This is why you want a 41-megapixel sensor in a phone. As we noted in our Nokia Lumia 1020 review, as well as in our Samsung Galaxy S4 Zoom face-off, this smartphone's camera is best-in-class. In fact, this Windows Phone blows away every other handset on the market under most conditions, and it gives you an impressive amount of creative control. But how does the Lumia 1020 fare in the hands of a pro? We took the 1020 all around New York to capture images in a variety of settings. Here are our photos and impressions.
New York City Skyline
From the 86th floor of the Empire State building, I took a photo of the New York City skyline looking north. I then used the recompose and crop function in the Lumia 1020 to create a zoomed in image highlighting the Chrysler building. Given the intricacies of the lighting, Nokia's camera does a nice job of exposing for all of the components. For example, the skyscapers aren't underexposed, and the clouds in the sky aren't blown out.
Rose on 9/11 Memorial
I was interested to see how well the Lumia 1020 handles depth of field, i.e. having the foreground in focus and the background out of focus. At the 9/11 Memorial, I took a shot of a person's name and a rose (placed in honor of individuals whose birthday would have been on that day). The Lumia 1020 performed well, but the shot was a little too dark. Using the phone's built-in editing tools, I was able to adjust the brightness and saturation to my satisfaction.
When walking around Times Square at night, I wanted to see how the Lumia 1020's camera would handle the relatively dark setting and the bright billboards at the same time. If you expose for the billboards, the people will be dark; if you expose for the people, the billboards turn white. In the end I took control of the exposure with the manual control tools and decided to split the difference. I got a decently exposed scene with only the brightest billboards blown out.
At a Yankees game, I took a wide shot with the Lumia 1020 that had nearly all of the outfield in the frame (seen here in the upper right-hand corner). Using the recompose and crop features, I was able to create a nicely composed shot of the Yankee Stadium sign. I was surprised at how well the camera was able to retain the details in the shot, given that the cropped image is a third of the original full-size image.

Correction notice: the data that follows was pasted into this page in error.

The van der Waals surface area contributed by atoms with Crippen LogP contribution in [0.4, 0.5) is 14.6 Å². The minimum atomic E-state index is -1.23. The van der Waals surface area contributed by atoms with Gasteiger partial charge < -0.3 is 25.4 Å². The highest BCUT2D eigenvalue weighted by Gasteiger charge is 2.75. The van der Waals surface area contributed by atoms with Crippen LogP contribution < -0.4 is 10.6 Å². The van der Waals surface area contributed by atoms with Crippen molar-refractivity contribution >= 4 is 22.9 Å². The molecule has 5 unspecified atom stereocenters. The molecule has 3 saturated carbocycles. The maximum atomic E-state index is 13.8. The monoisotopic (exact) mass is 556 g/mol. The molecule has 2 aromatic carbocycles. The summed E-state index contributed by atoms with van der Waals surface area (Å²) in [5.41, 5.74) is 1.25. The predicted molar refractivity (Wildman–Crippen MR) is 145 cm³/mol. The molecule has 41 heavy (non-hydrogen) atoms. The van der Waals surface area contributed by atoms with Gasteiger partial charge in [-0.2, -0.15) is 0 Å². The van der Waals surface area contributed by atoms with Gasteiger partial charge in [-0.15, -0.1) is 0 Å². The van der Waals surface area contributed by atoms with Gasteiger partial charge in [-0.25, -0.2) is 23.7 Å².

World Trade Center
On overcast days, camera phones tend to expose for the highlights, so I wanted to see how see how good the 1020 would be at not blowing out the sky. Overall, the phone did an above average job of keeping the sky from going white and keeping the subject from getting too dark in the same shot. The buildings could use a little adjusting, but all the information is there.
Radio City Music Hall
Most camera phones have trouble in low light, with objects either being fuzzy or background objects being under-exposed to the point of having the subject and just black around it. The Lumia 1020 did a great job of exposing for the background as well as the primary subject. I was also pleasantly surprised at how well it kept focus on low-light images where I hand-held the camera.
Central Park Bridge
The tiled ceiling was the only shot where I used the Lumia 1020's flash. The camera did a great job of using the flash as a source of fill light and not washing out the scene. The tiles are well exposed, but not over exposed and have good color. I was pleased by how well the color and exposure came out.
The Imagine mosaic at Strawberry Fields in Central Park is perhaps one of its business attractions, so getting a chance to get in close enough to shoot what I wanted was out of the question. As I had done for the Yankee Stadium photo, I took a wide shot (the insert in the lower left), then recomposed and saved a tight image that was in focus, with good exposure and composition.
New York at Night
When taking photos of the city at night, I was blown away by what the Lumia 1020 can do with no flash and no light. I knew the flash would be ineffective for the shot I was trying to get, so I manually set the ISO and brightness. The results are both artistic and awe inspiring. The image isn't as sharp as some people would want, but it's the best that can be expected of a shot in almost total darkness while hand-holding the camera. I also tried taking this shot with an advanced point-and-shoot and the iPhone 5, but neither came close to the shot I got with the 1020.
I found the Nokia Lumia 1020 did an excellent job overall in most situations. Colors looked good and true to the scenes. Exposure is a little dark on the High Res setting, but I assume Nokia did that to expose for the highlights knowing people would make some adjustments later on. However, high res images are JPEGs, not TIFF or Raw files, which means there will be some quality and color information lost in order to accommodate the smaller file size. Overall, though, the Nokia Lumia 1020 has the best camera in a phone I've seen yet. Plus, this device offers the best options for getting creative with images while not affecting the original capture.
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